We walked through the Empress Hotel. It was busy with oncology and thyroid conferences. The dining room was filled with people taking high tea. We walked up town a while, finding a Patagonia store, where Martha bought some wool socks. Walking a different way back, we poked in several shops. It’s a very nice downtown with good shopping, but not outrageous prices. Plenty of people were out, but you can easily drive through the city. The greater metropolitan area is 383,300. The roads are good, people are courteous, and for the most part, it is easy to get around. I’m not one who loves a city, but I like this one a lot. There are lots of things to do and plenty of outdoor adventures. There are lots of parks throughout the city. We left a lot undone, but then we have another day.

The Royal British Columbia Museum

 

October 18, 2017

On a very rainy day in Victoria, we went to the Royal British Columbia Museum. It was a bit difficult to find parking since the truck wouldn’t fit in the parking garage, but we found something a few blocks away. We checked our rain gear and started on the first floor, which is all about people of British Columbia and their varied backgrounds, pictures and stories. There is a great display of the wildlife of BC, so real you think you are there. You can walk through the HMS Discovery, Captain James Cook’s ship, as it landed in a First Nation town to replace a mast. Then you can walk through a recreated town of the 1800’s.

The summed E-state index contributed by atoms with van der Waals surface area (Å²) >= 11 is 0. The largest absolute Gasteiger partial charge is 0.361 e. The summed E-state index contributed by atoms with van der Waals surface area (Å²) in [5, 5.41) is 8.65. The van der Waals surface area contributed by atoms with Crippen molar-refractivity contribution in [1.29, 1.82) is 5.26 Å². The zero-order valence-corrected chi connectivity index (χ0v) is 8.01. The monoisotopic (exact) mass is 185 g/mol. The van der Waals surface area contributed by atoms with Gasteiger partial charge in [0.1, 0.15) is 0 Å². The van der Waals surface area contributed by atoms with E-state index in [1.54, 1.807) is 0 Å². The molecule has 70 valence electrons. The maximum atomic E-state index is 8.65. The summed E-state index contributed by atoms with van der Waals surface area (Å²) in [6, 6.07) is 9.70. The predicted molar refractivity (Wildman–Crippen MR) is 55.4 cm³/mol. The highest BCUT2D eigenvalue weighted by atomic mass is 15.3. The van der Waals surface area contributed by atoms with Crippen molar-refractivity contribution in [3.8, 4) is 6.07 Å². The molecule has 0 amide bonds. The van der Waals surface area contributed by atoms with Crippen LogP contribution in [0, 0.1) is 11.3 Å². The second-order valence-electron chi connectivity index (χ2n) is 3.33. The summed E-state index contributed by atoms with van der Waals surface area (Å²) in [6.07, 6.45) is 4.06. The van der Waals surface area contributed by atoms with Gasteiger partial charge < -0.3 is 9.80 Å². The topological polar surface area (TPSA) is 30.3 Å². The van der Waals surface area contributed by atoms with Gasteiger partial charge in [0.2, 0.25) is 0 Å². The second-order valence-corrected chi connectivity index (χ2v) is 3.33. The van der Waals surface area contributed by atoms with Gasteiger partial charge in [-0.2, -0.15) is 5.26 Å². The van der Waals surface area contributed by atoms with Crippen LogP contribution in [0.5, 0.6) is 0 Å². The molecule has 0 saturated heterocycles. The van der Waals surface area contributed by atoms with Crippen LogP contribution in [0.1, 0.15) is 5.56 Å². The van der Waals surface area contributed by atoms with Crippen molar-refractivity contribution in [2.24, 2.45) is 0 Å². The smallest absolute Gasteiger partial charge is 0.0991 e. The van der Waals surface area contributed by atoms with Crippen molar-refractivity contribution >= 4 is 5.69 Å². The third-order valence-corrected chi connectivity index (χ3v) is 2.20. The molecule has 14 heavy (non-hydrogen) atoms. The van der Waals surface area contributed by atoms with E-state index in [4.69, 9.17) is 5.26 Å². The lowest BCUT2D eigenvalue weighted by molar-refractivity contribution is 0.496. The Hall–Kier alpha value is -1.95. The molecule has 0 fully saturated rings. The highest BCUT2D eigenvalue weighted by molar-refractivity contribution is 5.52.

I was particularly interested in the Natural History section that gave great descriptions and displays of how previous climate changes affected animal, plant and human life. There were excellent displays of today’s climate change with our warming planet. Some areas will turn into deserts as fires and heat destroy trees and plants. Different insects and animals will move into these areas that formerly wouldn’t survive the cold. There was a display of how the Mastodon had tusks and teeth perfectly suited for digging through snow and eating moss and lichens. As the climates warmed, they couldn’t adapt to other foods. Rising waters will also affect our landscapes, and warming waters will affect fish populations.

For me, the First Nations section was the best. Great displays showed how they made fish traps, carved bones for tools, cut stone for arrow points, wove goat wool for clothing, made clothes and rugs from skins, made canoes and much more. The totem pole display was awe-inspiring. Martha kept coming back to get me to come along. This is the best I have ever seen. I think it is a shared endeavor with the First Nations.

We had a bit of lunch in their little restaurant, then went into the iMax theater for a 4-D movie of Henry Bates’ research in the Amazon for 11 years in the 1850’s. The screen is four stories high, and you feel yourself looking up into trees and down to the forest floor. It is so life-like, and the photography is incredible and so is the true story. The acting is superb. How could a young man and his friend, Alfred Russel Wallace go to the Amazon in the 1850’s, tramping through such a dangerous forest looking for bugs? If the other three movies are nearly this good, I’d like to see them all.